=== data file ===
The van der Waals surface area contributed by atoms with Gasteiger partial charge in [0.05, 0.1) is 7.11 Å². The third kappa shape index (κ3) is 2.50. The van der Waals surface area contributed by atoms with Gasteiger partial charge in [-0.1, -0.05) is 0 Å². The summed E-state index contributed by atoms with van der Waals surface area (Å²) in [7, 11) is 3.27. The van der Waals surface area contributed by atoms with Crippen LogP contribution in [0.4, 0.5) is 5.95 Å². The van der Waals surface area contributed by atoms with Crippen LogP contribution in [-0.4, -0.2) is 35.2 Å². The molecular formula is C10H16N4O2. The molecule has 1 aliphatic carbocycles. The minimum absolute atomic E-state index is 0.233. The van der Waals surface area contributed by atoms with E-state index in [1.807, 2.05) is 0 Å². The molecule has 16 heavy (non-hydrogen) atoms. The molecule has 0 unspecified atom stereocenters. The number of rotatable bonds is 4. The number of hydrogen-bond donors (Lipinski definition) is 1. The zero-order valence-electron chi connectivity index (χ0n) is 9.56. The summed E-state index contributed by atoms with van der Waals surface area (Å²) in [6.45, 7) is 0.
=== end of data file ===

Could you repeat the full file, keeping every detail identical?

The van der Waals surface area contributed by atoms with Gasteiger partial charge in [0.05, 0.1) is 7.11 Å². The third kappa shape index (κ3) is 2.50. The van der Waals surface area contributed by atoms with Gasteiger partial charge in [-0.1, -0.05) is 0 Å². The summed E-state index contributed by atoms with van der Waals surface area (Å²) in [7, 11) is 3.27. The van der Waals surface area contributed by atoms with Crippen LogP contribution in [0.4, 0.5) is 5.95 Å². The van der Waals surface area contributed by atoms with Crippen LogP contribution in [-0.4, -0.2) is 35.2 Å². The molecular formula is C10H16N4O2. The molecule has 1 aliphatic carbocycles. The minimum absolute atomic E-state index is 0.233. The van der Waals surface area contributed by atoms with E-state index in [1.807, 2.05) is 0 Å². The molecule has 16 heavy (non-hydrogen) atoms. The molecule has 0 unspecified atom stereocenters. The number of rotatable bonds is 4. The number of hydrogen-bond donors (Lipinski definition) is 1. The zero-order valence-electron chi connectivity index (χ0n) is 9.56. The summed E-state index contributed by atoms with van der Waals surface area (Å²) in [6.45, 7) is 0.